I don't know what the official wording will be, but I note that in that sentence, they use an "or" rather than an "and". In at least that sentence, a criminal background is not a hard-coded requirement if someone meets the others. I would have minimal problems with granting a work permit to someone with a criminal record who had since that time graduated high school and/or served in the military and is a grown-up adult now. But, I'm a liberal communist socialist libertarian or something, so I may not be the right guy to ask.
posted by AzraelBrown at 8:13 AM on June 15, 2012


gerryblog, that article's great, thanks, but unless I'm misreading something the quote you pulled from it is about a meeting that took place in March 2010.

Oops, passed that along without reading carefully. The *article* is from last Friday, at least!

Larger point stands: activists made Obama do this, and we should be glad they did.
posted by gerryblog at 8:14 AM on June 15, 2012 [2 favorites]


Policy change is one thing, actually getting ICE to act differently is another. Regarding Medical Marijuana, Holder said that Obama, his boss, said that it is US policy for the Feds never to raid Medical Marijuana Operations. We know how that worked out.

Latino leaders have raised the subject in private meetings with the president. In 2011, Immigration and Customs Enforcement deported a record 396,906 people and is expected to deport about 400,000 this year.

A December poll by the Pew Hispanic Center showed that 59 percent of Latinos disapproved of the president's handling of deportations.


We'll see.
posted by snaparapans at 8:17 AM on June 15, 2012


Okay, so reading the actual DHS statement it's clearer to me that this is, pretty much, exactly the same as the earlier prosecutorial discretion policy the administration had put in place. Basically, they seem to be saying "if you meet these criteria, then we'll put off doing anything about your immigration status for two years and you can apply for a work permit." So to the extent that the earlier policy has held up legally (and, importantly, Congress hasn't bothered to do anything about it), this one seems like it should as well.

Re: the "no criminal record" - the actual criteria seems to be:

Have not been convicted of a felony offense, a significant misdemeanor offense, multiple misdemeanor offenses, or otherwise pose a threat to national security or public safety

So whatever that means, I guess. Comes down to what's 'significant' in misdemeanor cases, I suppose.

I expect the point of this is not that no kid in this age group will ever be deported, but many fewer will be.
posted by dismas at 8:24 AM on June 15, 2012 [1 favorite]


Irrespective of the specific issue involved, is it a good thing for the President to decide which laws he will enforce, and which ones he will not? That rather severely unbalances our constitutional balance-of-powers.
posted by Chocolate Pickle at 8:25 AM on June 15, 2012 [2 favorites]


is it a good thing for the President to decide which laws he will enforce, and which ones he will not?

Ask George W. Bush and his signing statements.
posted by one more dead town's last parade at 8:27 AM on June 15, 2012 [3 favorites]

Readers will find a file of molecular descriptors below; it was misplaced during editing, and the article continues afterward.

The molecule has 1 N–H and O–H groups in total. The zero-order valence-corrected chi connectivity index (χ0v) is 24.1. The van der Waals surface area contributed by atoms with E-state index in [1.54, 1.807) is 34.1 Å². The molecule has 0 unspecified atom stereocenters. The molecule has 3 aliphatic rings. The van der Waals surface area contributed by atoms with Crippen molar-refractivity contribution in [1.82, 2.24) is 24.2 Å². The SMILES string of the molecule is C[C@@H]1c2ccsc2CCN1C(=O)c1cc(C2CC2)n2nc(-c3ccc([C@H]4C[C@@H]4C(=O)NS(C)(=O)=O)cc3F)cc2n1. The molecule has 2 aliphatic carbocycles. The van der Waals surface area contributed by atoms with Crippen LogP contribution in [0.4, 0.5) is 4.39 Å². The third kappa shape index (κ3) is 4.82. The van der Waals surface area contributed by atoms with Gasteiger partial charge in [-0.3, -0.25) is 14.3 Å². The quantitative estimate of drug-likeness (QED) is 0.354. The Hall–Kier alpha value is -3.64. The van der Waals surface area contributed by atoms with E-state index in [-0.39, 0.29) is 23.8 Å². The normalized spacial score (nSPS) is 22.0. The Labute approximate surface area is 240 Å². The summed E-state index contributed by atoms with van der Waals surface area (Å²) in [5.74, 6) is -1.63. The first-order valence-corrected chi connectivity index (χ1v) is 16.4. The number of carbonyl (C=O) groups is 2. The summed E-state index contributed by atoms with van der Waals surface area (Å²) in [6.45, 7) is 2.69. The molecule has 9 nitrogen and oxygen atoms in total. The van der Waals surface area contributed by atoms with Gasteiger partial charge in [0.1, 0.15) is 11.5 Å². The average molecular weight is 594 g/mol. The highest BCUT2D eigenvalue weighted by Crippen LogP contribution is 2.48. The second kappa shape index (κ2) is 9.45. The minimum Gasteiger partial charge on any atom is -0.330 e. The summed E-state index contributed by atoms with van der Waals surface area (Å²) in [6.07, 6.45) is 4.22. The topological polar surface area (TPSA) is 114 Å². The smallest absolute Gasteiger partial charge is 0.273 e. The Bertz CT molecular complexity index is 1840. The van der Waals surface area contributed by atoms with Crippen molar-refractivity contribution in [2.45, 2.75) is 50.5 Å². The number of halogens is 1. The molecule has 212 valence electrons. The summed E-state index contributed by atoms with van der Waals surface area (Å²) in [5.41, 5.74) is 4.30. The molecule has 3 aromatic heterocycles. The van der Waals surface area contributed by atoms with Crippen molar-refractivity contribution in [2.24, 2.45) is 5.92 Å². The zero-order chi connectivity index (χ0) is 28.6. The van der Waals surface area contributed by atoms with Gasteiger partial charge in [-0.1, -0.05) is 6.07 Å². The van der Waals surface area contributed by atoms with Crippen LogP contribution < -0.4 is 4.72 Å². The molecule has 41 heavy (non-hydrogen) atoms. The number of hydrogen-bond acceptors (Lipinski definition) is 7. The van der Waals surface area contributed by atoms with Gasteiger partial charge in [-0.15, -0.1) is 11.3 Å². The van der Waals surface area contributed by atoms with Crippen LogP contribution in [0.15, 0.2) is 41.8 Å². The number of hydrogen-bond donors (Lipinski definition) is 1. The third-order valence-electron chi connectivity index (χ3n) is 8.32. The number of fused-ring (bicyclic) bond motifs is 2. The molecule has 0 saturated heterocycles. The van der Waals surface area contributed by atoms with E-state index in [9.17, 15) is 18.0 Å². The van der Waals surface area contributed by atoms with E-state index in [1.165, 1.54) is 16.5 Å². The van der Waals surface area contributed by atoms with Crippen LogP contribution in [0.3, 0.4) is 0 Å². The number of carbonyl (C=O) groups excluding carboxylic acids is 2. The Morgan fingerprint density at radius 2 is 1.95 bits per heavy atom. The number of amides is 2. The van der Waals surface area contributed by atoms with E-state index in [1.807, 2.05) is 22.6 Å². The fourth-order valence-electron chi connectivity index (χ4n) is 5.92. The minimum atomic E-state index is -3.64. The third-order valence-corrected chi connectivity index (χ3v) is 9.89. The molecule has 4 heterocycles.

Yeah, the idea that Obama's a benevolent leader who magnanimously doles out gifts of progressivism like this To The People totally cracks me up. Read gerryblog's link for detailed reports of Obama's discomfort as immigration activists called him out again and again for his inaction on the deportations. it's a great read, and inspirational. Power doesn't grant unless forced.

And be sure to read gerryblog's other link:

Undocumented students occupy Obama's Oakland headquarters

A group of undocumented immigrants has occupied President Barack Obama's campaign office in downtown Oakland, refusing to leave until his administration stops deporting students.

"We're going to stay here as long as we can," said Luis Serrano, 24, speaking by cell phone Thursday evening from inside the Telegraph Avenue storefront where he and other students were staging a sit-in....Students took over Obama's Denver campaign headquarters in a similar protest last week, sparking a round of sit-ins now erupting in Los Angeles, Michigan and Ohio.


Sit-ins. I love it.
posted by mediareport at 8:28 AM on June 15, 2012 [13 favorites]


It depends on how the law is written. Many laws explicitly allow for the executive to exercise its discretion in deciding how to enforce and who to enforce against, and especially in the law-enforcement sector, even if the law doesn't explicitly give that discretion, there are so many more crimes being committed than the executive has money for investigation/prosecution that there has to be a decision on priorities.
posted by Holy Zarquon's Singing Fish at 8:28 AM on June 15, 2012


That rather severely unbalances our constitutional balance-of-powers.

The executive branch has always had that power. It's one of the balances.
posted by jsturgill at 8:29 AM on June 15, 2012


Also, Obama's going to keep going Decider on us in other areas no matter what, so at least he's using it for good (and vote-pandering, but also good!) this time.
posted by Holy Zarquon's Singing Fish at 8:29 AM on June 15, 2012


That rather severely unbalances our constitutional balance-of-powers.

My reply would be the horse has left the barn there. Our institutions are so massively dysfunctional at the point that we should be happy with good policy where we can get it. The DREAM Act is only not yet law because of the filibuster, whose increasingly common abuse subverts both the will of the people and how the Senate has historically worked.

I won't lose any sleep over this.
posted by gerryblog at 8:31 AM on June 15, 2012 [3 favorites]